From New York Times bestselling author Julia London, comes DEVIL IN TARTAN—the fourth novel in her Highland Grooms Series!
DEVIL IN TARTAN releases on February 20, 2018. Pre-order your copy today!
DEVIL IN TARTAN Synopsis:
Lottie Livingstone bears the weight of an island on her shoulders. Under threat of losing their home, she and her clan take to the seas to sell a shipload of illegal whiskey. When an attack leaves them vulnerable, she transforms from a maiden daughter to a clever warrior. For survival, she orchestrates the siege of a rival’s ship and now holds the devilish Scottish captain Aulay Mackenzie under her command.
Tied, captive and forced to watch a stunning siren commandeer the Mackenzie ship, Aulay burns with the desire to seize control—of the ship and Lottie. He has resigned himself to a life of solitude on the open seas, but her beauty tantalizes him like nothing has before. As authorities and enemies close in, he is torn between surrendering her to justice and defending her from assailants. He’ll lose her forever, unless he’s willing to sacrifice the unimaginable…
Preorder DEVIL IN TARTAN here!
Amazon | Kindle | B&N | B-A-M | Powell’s | IndieBound | Google Play | Kobo | iBooks
Rating: 2.5 out of 5 stars
I have to be honest here. I wanted to love the book. I wanted to love the characters and I begun reading it with high expectations. Unfortunately, the book wasn't for me and I didn't like it much. Lottie wasn't the best heroine or even a good one. I didn't like her and I believe that Aulay could do better. I don't understand how she stole his ship while hers was sinking. Aulay was a mediocre character with some good qualities. He was the best thing that happened in this book. He is supposed to be a painter too, but according to Lottie, his paintings have no soul. So he is a bad painter or Lottie is just mean.
There is not much going in this book. Aulay and Lottie go to Denmark, Denmark doesn't work out. they sail back to where they came from, some trouble finds them there. I can't say I was invested in finding out what the author had in store for these two. I want to read Catriona's book because I know the author is good at her job and I usually like her books, but this one didn't work for me.
She sank onto a chair, suddenly aware of the heaviness that pervaded every limb, exhaustion settling in. She crossed her arms on the table, lay her head down on them and closed her eyes…but visions of the day plagued her mind’s eye.
It was a catastrophe—there could be no other word that would adequately describe it. It had really begun a fortnight ago, in the early evening of Sankt Hans, the annual celebration of midsummer. The Livingstone clan had been preparing for a play, one written and produced by Duff. Duff fancied himself quite the actor, and he’d rallied a few members of the clan to join his theatrical troupe. There were six of them set to perform when they heard the warning horn from Old Donnie. He lived on the tip of the island just across the loch from Port Appin, and it was his job to sound the horn if anything or anyone should come to the island.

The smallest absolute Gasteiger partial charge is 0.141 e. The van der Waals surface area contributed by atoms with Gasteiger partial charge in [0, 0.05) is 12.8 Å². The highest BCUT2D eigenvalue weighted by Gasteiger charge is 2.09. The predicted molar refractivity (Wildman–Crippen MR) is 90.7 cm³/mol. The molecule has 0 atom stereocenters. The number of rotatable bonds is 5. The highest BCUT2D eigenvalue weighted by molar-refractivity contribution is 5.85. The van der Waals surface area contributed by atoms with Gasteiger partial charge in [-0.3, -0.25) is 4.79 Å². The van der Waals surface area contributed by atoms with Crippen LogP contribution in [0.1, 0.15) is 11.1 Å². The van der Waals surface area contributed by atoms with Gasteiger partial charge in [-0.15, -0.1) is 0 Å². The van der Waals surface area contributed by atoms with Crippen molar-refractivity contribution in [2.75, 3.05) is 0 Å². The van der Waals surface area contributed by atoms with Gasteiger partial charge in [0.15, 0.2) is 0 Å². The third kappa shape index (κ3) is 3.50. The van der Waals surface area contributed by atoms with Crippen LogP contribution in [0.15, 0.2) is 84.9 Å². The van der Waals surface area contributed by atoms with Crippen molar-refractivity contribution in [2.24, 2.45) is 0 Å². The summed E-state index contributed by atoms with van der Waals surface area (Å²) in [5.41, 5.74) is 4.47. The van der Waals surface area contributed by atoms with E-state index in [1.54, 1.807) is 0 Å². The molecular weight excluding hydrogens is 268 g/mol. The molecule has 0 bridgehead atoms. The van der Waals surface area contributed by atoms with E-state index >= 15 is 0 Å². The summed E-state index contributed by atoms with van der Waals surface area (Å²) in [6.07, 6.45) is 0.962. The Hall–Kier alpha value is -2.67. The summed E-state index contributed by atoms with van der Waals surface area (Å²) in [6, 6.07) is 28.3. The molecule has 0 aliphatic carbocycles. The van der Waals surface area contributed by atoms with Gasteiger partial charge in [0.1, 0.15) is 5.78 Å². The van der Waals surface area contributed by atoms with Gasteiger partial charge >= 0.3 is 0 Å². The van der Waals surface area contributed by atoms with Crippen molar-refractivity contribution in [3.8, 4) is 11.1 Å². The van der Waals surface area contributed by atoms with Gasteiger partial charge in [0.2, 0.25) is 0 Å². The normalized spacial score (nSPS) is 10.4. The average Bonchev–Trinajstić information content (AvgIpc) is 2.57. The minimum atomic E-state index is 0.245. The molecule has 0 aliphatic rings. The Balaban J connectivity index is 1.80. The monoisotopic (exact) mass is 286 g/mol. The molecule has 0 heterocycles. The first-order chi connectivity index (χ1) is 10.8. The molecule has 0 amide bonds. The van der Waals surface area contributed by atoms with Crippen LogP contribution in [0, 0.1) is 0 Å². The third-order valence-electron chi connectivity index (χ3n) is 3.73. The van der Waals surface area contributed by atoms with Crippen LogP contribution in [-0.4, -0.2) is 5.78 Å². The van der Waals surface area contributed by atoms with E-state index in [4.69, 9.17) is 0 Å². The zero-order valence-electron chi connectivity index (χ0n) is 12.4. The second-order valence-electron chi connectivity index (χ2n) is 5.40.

Everyone had frantically begun to gather up incriminating whisky jugs. “What of the play?” Duff had wailed unhappily.
It just so happened that Lottie’s horse, Stjerne, was still saddled from her participation in the pony races, and when she saw Norval and Bear Livingstone leap to their horses, she joined them. It was the way of things on Lismore—she was always in the thick of things.
She’d not been the least surprised to find Laird Campbell, his periwig tightly curled and overly pow-dered, skulking among the rabbits. It wasn’t his first attempt to find the stills. Naturally, Mr. Edwin MacColl, the chief of the clan who inhabited what the Livingstones considered to be the good side of their island, would accompany him.
Lottie had always liked Mr. MacColl as long as he stayed on his end of the island. He was a widower, his children grown and married with children of their own. He was older than Lottie’s father, but still had a broad chest and thick, snowy brows that slid up when he smiled wistfully at Lottie as he was wont to do.
But his visits to the north end had become all too frequent of late, and quite recently, he’d suggested to Bernt that Lottie might make him a good wife. “I’ve a nice house for her to keep, plenty of food for the table,” he’d suggested, apparently considering these two facts to be his better points of persuasion.
Lottie had not been surprised by the offer. Frankly, on an island where unmarried lassies were not plentiful, every man seemed to believe himself her perfect match, just as her mother had predicted, God rest her soul.
Her mother had warned Lottie of her allure to males. “You’re a beauty, lass, and men are drawn to beauty to their own detriment like moths to light, aye? You must no’ allow them to turn your head with bonny words and empty promises. You must be diligent in seeking the man who honors you for your heart and no’ your face, then, do you understand me? And beware your own father, lass—aye, he loves you, more than life, he does, but he’s easily persuaded by the promises of others.”
About Julia London: Julia London is the New York Times and USA TODAY best-selling author of more than thirty romantic fiction novels. She is the author of the popular Cabot Sisters historical romance series, including The Trouble with Honor, The Devil Takes a Bride, and The Scoundrel and the Debutante. She is also the author of several contemporary romances, including Homecoming Ranch, Return to Homecoming Ranch and The Perfect Homecoming. She has over 100,000+ Facebook followers, is the recipient of the RT Book Reviews for Best Historical Romance and a six-time finalist for the prestigious RITA award for excellence in romantic fiction. You can visit her website JuliaLondon.com. She lives in Austin, Texas.